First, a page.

The advantage to that approach is that students have the chance to be teenagers in all their passion, hobbies, sports, after-school clubs, and goofiness. They can make choices about how much acceleration they will endure and they can focus on their developmental agenda as they choose versus an academic one.
Please understand that GOT is not trying to defend or make a case for AP. He is merely pointing out the uniqueness of the offering.
GOT looked at the CLT or Classical Learning Test. It has nothing to do with offering college-level classes in high school and the chance to earn college credits through passing end-of-the-year exams.
What are the alternatives to AP? Google to the rescue (?) in response to that question:
And just for giggles, you can check out this link. It says the same thing as above. No one gets college credit for extracurricular activities, not even the jocks who will get a full ride because of their talent on the gridiron, court, or diamond. Same for honors courses. Same for independent study.
Dual enrollment is an option, but again, it is an all-or-nothing approach. Students take classes under the auspices of a college or university that will gain them credits for high school graduation and a two-year college Associate Degree. That’s nothing to be sneezed at, but they don’t get the opportunity to limit themselves to one or two classes if they’re not up to the time and effort demanded.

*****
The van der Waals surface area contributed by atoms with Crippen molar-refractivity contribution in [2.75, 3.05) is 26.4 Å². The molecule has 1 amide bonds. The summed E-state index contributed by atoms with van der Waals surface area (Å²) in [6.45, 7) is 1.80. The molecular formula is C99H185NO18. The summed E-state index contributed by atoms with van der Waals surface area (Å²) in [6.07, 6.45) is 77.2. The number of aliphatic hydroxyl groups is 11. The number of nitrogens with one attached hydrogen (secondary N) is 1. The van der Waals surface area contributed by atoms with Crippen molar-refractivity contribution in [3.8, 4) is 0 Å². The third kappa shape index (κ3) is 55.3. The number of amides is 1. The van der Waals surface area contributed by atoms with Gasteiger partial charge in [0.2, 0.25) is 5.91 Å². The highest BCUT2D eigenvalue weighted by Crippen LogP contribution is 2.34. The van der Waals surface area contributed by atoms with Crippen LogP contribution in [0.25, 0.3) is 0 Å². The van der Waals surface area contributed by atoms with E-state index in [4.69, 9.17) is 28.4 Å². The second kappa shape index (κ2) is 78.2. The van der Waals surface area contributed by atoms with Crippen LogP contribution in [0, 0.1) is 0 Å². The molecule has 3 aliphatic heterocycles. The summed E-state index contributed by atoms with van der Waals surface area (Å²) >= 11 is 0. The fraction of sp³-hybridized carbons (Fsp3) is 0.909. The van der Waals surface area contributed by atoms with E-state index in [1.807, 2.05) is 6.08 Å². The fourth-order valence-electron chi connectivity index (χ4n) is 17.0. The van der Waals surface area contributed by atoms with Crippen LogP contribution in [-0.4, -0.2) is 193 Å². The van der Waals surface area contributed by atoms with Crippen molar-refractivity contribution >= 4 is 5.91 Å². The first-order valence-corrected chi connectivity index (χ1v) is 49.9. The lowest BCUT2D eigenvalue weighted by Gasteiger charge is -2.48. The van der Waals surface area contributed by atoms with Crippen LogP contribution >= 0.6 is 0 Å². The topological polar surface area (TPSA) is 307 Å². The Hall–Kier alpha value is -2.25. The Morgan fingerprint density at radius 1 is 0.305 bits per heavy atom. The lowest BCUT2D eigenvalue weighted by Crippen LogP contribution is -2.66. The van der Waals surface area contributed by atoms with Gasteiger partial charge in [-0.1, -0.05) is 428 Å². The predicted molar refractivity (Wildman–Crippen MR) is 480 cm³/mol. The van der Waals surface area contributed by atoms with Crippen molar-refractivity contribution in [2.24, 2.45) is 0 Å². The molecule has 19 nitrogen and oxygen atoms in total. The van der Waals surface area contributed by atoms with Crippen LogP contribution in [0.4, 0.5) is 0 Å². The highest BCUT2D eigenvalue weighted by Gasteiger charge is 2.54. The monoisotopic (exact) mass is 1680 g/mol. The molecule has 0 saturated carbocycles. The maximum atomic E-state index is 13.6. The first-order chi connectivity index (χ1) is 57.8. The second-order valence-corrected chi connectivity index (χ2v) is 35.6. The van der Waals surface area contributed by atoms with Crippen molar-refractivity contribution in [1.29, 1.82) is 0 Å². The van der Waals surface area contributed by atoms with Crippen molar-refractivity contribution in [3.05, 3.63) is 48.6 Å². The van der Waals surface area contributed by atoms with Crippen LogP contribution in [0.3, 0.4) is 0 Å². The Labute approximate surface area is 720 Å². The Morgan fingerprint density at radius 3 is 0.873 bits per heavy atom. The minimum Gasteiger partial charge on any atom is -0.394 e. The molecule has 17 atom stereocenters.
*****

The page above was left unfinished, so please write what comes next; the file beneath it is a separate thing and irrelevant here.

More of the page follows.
There’s no alternative to AP. So if Ron DeSantis, in a typical pique because someone challenged him, forbids high schools from participating in the Advanced Placement program, he deprives them of this option with nothing to replace it.
Unless he orders Florida’s universities to remake their freshman survey courses into something high school students can do and to require them to grant credit. One never knows what Little Napoleon will do next.
But that would limit Florida students who gain those credits to Florida universities. They would find themselves at a severe competitive disadvantage if they want to go out of state to colleges like Harvard or Yale, you know–the ones DeSantis attended.
In the days ahead, we can count on Top Gov and his minions to employ sleight of hand to keep us diverted from this reality.
One thought on “AP The Never-Ending Story”
Here’s a problem with the AP mindset. AP is an expensive curriculum-in-a-can for districts to purchase and they want it utilized to the max by the most students. It’s now called AP for All. In districts that implement the AP program in this way, they do it by getting rid of Honors classes and pushing those students into all the AP classes. Those that can’t or don’t want to “participate” are forced to sit in classes that offer very little learning and are rife with behavior problems. Anything the College Board puts on the education “market” is just a dreadful mess for students. And, to top it off, most colleges aren’t even accepting the scores for credit….colleges were losing lots of $$$ in that deal! I hate/detest/abhor College Board and all of its scam product$.